The Washington Times‘ Bill Gertz did a story yesterday alleging that Russian special forces "moved many of Saddam Hussein’s weapons and related goods out of Iraq and into Syria" just before the war. His sources are John A. Shaw, deputy undersecretary of defense for international technology security, and a second unnamed Pentagon official. Gertz does seem to have good official intelligence sources, but he has been known to be used to spin information to the benefit of the administration. He has done scare stories about mysterious terrorists fairly regularly, and while some of them might have been potential threats, few have transmogrified into actual attacks.
The Russians have denied the story angrily. Neither government has made evidence public. I don’t trust either government.
If there is anything to the story, however, it should once again call Dubya’s judgment into question. Remember how he told us he could look into Vladimir Putin’s eyes and see into his soul and know he was a good guy we could do business with? The guy’s penchant for trusting his gut and ignoring all the evidence that his gut is flat wrong (or perhaps rumbling because of something he ate) is flatly astonishing.
On Wednesday, Col. David Perkins, the infantry commander whose troops first captured al-Qaqaa April 3, (then left it after two days, during which they discovered some vials of white powder that might have been explosive but didn’t do an exhaustive search), said it is "very highly improbable" that somebody could have snatched the explosives (it would have taken 40 ten-ton trucks) after April 3. Why? The roads were filled with U.S. military traffic; other trucks would have been noticed.
The most popular theory among administration supporters – and who knows, it might turn out to be true when all is said and done – is that somehow or another those explosives were spirited away before U.S. troops got there. That theory might be put in doubt by a story from a Minneapolis-St. Paul TV station, Channel 5 (an ABC affiliate). In a story on their Web page yesterday, they tell of what their own "embeds" did. The station, using GPS technology, "has determined the crew embedded with the troops may have been on the southern edge of the al-Qaqaa installation, where the ammunition [explosives, actually, according to almost every other account] disappeared." The news crew was based just south of al-Qaqaa, and drove two or three miles north of there with soldiers on April 18, 2003.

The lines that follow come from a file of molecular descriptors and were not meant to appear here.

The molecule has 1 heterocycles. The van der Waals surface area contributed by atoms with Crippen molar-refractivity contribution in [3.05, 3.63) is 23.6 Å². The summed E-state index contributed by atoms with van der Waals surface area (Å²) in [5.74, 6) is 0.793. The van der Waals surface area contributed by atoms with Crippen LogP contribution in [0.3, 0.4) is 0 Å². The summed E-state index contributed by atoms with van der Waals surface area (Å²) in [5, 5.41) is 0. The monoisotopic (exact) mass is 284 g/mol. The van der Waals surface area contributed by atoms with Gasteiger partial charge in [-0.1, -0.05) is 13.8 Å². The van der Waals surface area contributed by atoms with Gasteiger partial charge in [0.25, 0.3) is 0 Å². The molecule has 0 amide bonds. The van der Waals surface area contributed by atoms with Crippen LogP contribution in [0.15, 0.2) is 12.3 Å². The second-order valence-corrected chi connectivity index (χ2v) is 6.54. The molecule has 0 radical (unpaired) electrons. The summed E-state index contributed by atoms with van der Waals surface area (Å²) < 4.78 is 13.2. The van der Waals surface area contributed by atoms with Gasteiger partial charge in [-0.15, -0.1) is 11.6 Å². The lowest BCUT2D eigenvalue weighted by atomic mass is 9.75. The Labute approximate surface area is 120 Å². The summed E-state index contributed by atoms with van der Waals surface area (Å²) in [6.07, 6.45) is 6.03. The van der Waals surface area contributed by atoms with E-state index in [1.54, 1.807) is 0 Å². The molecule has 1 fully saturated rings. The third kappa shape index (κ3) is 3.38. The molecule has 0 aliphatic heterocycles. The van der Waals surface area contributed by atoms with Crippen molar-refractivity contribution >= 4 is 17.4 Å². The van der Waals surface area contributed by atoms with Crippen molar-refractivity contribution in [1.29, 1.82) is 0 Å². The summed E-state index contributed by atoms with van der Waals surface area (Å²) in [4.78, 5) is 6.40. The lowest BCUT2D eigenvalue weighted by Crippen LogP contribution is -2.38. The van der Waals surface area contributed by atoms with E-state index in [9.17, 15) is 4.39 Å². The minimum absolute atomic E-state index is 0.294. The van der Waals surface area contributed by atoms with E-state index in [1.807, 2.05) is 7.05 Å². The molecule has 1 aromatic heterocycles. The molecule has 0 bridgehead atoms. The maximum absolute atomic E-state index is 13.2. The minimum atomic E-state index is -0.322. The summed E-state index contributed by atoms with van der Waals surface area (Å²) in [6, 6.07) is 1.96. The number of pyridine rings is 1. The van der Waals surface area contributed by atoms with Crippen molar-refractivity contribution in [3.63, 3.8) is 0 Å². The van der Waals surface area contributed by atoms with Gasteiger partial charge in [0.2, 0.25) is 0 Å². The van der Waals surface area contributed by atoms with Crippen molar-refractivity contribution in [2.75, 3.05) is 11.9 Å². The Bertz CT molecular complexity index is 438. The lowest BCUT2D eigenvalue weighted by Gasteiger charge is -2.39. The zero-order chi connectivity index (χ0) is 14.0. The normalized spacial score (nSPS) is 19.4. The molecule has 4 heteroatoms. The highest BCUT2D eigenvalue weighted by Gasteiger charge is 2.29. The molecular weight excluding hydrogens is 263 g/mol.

"During that trip, members of the 101st Airborne Division showed the 5 EYEWITNESS NEWS crew bunker after bunker of material labeled ‘Explosives.’ Usually it took just the snap of a bolt cutter to get into the bunkers and see the material identified by the 101st as detonation cords.
"’We can stick it in those and make some good bombs,’ a soldier told our crew.
"There were what appeared to be fuses for bombs. They also found bags of material men from the 101st couldn’t identify, but box after box was clearly marked ‘explosive.’"
This was April 18, nine days after the 101st made its "pit stop" at al-Qaqaa. (There are pictures on the Web site, which the station says have been forwarded to security experts in Washington to determine if they are of the same stuff that has gone missing.) The story goes on to note that the entire installation was completely unsecured. The nearest military people were miles away.
"’At one point there was a group of Iraqis driving around in a pickup truck,’ [Channel 5 reporter Dean] Staley said. ‘Three or four guys we kept an eye on, worried they might come near us.’"
Then there’s this weird one. On Thursday, a group called al-Islam’s Army Brigades released a video that claimed it had a lot of those explosives, and had obtained them with the connivance of "the American intelligence." That seems like false bluster to me, a chance to milk a little masked notoriety out of the situation, or perhaps just to sow confusion, but who knows?
Missing and Dangerous
I‘ve heard today that some aerial surveillance photos have been released that purport to show Russians spiriting away weapons and explosives, but I haven’t seen them so I don’t want to judge just yet. It is prudent to remember that Colin Powell’s presentation to the UN just before the invasion included photos that at first appeared quite persuasive.
I would also like to hear from L. Paul Bremer, who was in charge of the Coalition Provisional Authority until the end of June. If the Iraq Survey Group knew the weapons were missing in May 2003, what did Jerry Bremer know and when did he know it? Is it conceivable that he would have been kept in the dark?
It’s for sure that the American people were kept in the dark.
There are several possible bottom-line lessons, and others that might become apparent in the days and weeks to come. The first is that those explosives are missing – and although it’s true that the U.S. has destroyed lots of other weapons, it’s not an insignificant fact. If a pound or half-pound of HMX took down Pan Am Flight 103 over Lockerbie, Scotland, in 1988, one doesn’t even want to think about what 377 tons could do.
It’s also not insignificant that in a war justified (at least rhetorically) by the desire to neutralize Saddam’s weapons, securing weapons sites seems to have been a secondary priority at best. If that was because there weren’t enough troops, those who decided to proceed with fewer troops – Secretary of Defense Rumsfeld, seduced by his "lean and mean" military theories, and ultimately President Bush – bear some responsibility.
Ivan Eland of the Independent Institute, author of the terrific new book, The Empire Has No Clothes – get it and read it if you haven’t already – reminded me of the real bottom line that transcends all the "when and how did the stuff disappear" discussions.
It was the U.S. invasion of Iraq that made it possible for those explosives and weapons to get into the hands of terrorists, guerrillas and insurgents able to use them to harm Americans. Those weapons were locked up. It is impossible to predict with complete accuracy, of course, what would have happened to them if Saddam had stayed in power. Perhaps he would have given them to terrorists eventually. But insofar as they are in the hands of terrorists, or available to terrorists now (which is not certain, the mystery is still mysterious), it is because the United States decided to launch an unprovoked attack on an internationally recognized sovereign nation that posed no immediate threat to us.
Talk about blowback.